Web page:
- Coffee from La Coop Coffee, a family-owned coffee shop inside a house with a porch that brews beans from their coffee co-op in Guatemala.
- Fresh juice from Senbeb Cafe, a vegan/vegetarian soul food restaurant open daily with a Sunday brunch.
- Adopt a pet from the Humane Rescue Alliance, a non-profit protecting animals for over 150 years.
- Attend a community event at Queen Bee Book Emporium, a Black woman-owned bookstore in an alley that brings the community together.
- Garden at the Blair Road Community Garden, one of the city’s largest urban gardens that’s been running for over 40 years.
- Get a haircut at Manor Park Barber Shop that’s been around for more than 60 years.
- Hike the trails at Fort Slocum, a public park that used to be a Civil War fort and then World War II victory gardens.
- Play hopscotch at Pamunkey Park, a triangle park where Kansas Avenue NW, 2nd Street NW, and Longfellow Street NW meet.
- Read at a large stone community table at North Dakota Avenue Triangle Park.
- Shop at Lovely Lady Boutique, a Black woman-owned women’s clothing boutique.
- Legacy Memorial Park, a memorial honoring the lives lost in the 2009 Metro crash.
- Little Free Library honoring Black power at the corner of 1st Street NW and Longfellow Street NW.
- MISS CHELOVE‘s mural on the side of Sonnie’s, a corner market.
- Murals along Kennedy Street NW, including WRDSMTH‘s at 71 Kennedy St NW and Jon Leonardo‘s bright masterpiece around the corner.
- Unique architecture throughout the neighborhood like mosaics on rowhouses or grand entrances like the one on a 1930s apartment building at 5514 1st Street NW.
Triangle parks, neighborhood festivals, top‑rated restaurants, Petworth has emerged from farmland to one of D.C.’s hippest neighborhoods.
- Balsamic tart cherry with blood orange scones from Little Food Studio, a Black woman‑owned cafe that opened during the pandemic.
- Fried chicken from The Hitching Post, a 1967 soul food restaurant.
- Pho from Pho Viet, a Vietnamese restaurant with 14 kinds of pho.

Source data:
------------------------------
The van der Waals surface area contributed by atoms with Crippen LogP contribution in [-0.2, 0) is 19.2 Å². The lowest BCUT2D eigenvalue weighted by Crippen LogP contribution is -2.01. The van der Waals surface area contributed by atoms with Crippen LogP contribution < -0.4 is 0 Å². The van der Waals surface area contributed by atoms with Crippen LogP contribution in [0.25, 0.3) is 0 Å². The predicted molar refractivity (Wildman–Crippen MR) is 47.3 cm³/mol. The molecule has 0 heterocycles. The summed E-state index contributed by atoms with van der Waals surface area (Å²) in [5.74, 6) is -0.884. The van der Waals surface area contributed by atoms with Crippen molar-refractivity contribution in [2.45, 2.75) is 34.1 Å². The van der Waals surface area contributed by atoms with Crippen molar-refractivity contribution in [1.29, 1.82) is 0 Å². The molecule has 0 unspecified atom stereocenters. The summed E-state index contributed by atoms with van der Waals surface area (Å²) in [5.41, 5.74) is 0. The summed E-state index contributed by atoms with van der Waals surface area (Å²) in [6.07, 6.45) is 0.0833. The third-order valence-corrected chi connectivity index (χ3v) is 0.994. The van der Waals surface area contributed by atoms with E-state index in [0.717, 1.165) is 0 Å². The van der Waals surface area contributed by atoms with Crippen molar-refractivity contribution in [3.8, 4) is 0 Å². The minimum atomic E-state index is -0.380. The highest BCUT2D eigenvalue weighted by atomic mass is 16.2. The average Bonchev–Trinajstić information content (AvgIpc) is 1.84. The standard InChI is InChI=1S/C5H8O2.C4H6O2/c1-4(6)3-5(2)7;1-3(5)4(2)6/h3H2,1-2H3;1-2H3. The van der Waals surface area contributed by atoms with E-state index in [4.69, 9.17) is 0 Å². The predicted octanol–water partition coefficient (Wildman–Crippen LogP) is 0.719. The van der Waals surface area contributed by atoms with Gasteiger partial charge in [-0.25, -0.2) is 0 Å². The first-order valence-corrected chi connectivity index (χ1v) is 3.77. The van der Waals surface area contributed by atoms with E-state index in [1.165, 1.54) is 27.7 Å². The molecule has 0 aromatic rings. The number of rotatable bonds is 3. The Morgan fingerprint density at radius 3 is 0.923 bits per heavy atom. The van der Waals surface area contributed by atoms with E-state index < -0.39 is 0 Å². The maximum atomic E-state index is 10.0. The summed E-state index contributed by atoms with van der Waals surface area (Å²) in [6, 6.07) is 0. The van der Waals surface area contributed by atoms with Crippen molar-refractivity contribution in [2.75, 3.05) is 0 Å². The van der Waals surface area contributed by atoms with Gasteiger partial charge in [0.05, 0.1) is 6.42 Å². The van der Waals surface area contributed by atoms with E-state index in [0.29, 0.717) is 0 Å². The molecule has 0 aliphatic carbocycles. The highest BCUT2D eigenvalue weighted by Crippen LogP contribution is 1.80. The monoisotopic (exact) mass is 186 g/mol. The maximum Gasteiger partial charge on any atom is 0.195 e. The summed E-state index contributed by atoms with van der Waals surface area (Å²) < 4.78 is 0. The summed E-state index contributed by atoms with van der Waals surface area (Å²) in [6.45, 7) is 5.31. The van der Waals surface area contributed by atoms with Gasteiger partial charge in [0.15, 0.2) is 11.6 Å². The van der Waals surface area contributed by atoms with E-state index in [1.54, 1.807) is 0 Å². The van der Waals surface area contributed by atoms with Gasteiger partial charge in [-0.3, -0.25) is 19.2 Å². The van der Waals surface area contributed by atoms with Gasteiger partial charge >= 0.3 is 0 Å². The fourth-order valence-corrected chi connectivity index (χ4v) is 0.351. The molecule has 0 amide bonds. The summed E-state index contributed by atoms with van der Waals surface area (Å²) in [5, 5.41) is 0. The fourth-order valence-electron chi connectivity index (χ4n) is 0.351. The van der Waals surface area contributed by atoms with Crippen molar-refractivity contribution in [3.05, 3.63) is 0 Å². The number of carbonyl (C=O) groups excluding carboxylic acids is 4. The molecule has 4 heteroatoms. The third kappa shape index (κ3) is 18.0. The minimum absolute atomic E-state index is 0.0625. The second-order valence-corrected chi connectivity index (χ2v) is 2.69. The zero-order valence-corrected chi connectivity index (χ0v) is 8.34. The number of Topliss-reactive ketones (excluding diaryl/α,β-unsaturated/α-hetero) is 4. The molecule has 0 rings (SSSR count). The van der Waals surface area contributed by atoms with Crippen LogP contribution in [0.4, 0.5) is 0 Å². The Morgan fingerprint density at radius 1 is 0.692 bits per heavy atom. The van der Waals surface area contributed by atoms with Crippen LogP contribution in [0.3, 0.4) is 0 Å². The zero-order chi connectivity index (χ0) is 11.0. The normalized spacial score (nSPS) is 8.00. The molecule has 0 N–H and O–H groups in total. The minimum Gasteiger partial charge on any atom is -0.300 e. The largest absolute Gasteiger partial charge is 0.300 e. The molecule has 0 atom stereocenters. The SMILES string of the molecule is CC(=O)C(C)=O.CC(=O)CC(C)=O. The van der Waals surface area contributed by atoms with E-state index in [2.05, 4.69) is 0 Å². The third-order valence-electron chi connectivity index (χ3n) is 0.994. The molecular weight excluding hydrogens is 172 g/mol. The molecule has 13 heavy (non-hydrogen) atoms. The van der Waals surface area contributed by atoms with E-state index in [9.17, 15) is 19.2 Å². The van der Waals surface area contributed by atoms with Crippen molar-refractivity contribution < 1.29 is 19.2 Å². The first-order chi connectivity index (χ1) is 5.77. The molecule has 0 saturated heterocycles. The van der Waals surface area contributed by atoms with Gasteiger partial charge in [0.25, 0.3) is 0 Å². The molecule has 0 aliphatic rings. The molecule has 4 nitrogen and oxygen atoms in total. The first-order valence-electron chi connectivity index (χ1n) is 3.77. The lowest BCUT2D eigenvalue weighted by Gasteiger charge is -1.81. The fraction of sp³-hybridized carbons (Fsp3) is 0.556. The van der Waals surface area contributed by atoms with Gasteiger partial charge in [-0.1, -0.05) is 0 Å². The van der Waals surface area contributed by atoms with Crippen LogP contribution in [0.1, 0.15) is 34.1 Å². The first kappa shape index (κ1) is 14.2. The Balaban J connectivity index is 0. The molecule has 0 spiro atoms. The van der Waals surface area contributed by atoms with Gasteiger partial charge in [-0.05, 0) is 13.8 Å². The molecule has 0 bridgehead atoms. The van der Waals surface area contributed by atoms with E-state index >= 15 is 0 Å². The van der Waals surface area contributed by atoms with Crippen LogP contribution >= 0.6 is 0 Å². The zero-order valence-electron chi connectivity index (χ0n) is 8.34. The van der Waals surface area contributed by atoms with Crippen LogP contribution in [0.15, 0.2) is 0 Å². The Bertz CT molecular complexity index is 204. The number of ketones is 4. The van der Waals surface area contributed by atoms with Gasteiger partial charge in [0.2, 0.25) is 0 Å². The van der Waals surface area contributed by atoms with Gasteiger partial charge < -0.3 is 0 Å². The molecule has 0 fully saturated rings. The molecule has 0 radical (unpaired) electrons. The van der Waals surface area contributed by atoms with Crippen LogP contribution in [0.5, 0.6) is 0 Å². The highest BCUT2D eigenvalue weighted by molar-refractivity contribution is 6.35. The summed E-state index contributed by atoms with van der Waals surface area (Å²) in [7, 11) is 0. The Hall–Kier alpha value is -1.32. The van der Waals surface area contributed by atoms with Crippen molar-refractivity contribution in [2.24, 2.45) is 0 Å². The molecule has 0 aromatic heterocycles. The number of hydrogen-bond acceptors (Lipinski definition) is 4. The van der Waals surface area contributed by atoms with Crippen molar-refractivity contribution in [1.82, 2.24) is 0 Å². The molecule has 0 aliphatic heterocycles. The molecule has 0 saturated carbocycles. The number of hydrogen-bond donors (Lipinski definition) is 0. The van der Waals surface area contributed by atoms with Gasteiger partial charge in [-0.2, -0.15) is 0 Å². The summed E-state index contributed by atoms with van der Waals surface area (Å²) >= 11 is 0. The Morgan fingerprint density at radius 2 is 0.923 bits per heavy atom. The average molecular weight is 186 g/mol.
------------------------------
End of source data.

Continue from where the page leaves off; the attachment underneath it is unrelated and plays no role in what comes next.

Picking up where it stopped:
- Pizza from Timber Pizza Co., a popular pizza restaurant that started out of a pickup truck.
- Ramen from Menya Hosaki, a small shop that started as a pop‑up.
- Tacos in corn tortillas from Taqueria Habanero, a popular Mexican restaurant that also serves margaritas.
- Beer at Red Derby, a popular bar with half price chicken tenders on Tuesdays.
- Drip coffee from Büna Coffeehouse, a corner cafe that also sells breakfast sandwiches.
- Hard cider from a stir (formerly Capital Cider House), a cidery that hosts regular events.
- Lattes from Rue Café, a new cafe serving Ethiopian coffee.
- Browse diverse books at Loyalty Books, a Black‑owned independent bookstore.
- Join the compost cooperative at Twin Oaks Community Garden.
- Listen to rock‑n‑roll at Slash Run, a woman‑owned bar that also hosts weekly trivia nights.
- Read a book on a bench in Grant Circle Park or Sherman Circle Park.
- Run the track at Roosevelt High School when school isn’t in session.
- Take your kids to the playground at Raymond Recreation Center, one of many playgrounds in the area.
- Walk by 1200 Delafield Place NW, the site of the country’s first Black professional ballet company.
- Comedy at Room 808, a space that hosts comedy shows five nights a week.
- (Here I Stand) in the Spirit of Paul Robeson sculpture by artist Allen Uzikee Nelson inside the triangle park at Kansas Ave NW, Georgia Ave NW and Varnum St NW.
- Jose Piedra’s mural on the side of Hen & Fin, a seafood restaurant.
- Local art inside Art of Noize, a speakeasy art gallery inside an alley.
- Micro art at the Free Little Art Gallery, a Little Free Library that showcases art at Illinois Ave NW and Webster Street NW.
Riggs Park (Coming soon)
Shepherd Park (Coming soon)
Sixteenth Street Heights
Developed in the early 20th century once the streetcar connected to downtown, the neighborhood is one of the most diverse areas in D.C. Mainly residential, there are dozens of churches and places to worship in Sixteenth Street Heights.
- Baleadas (breakfast burritos) from Catrachitos Restaurant, a popular Honduran restaurant with murals on one of its sides.
- Build-your-own platter at Hedzole, a Black woman-owned Ghanaian-American fast casual spot.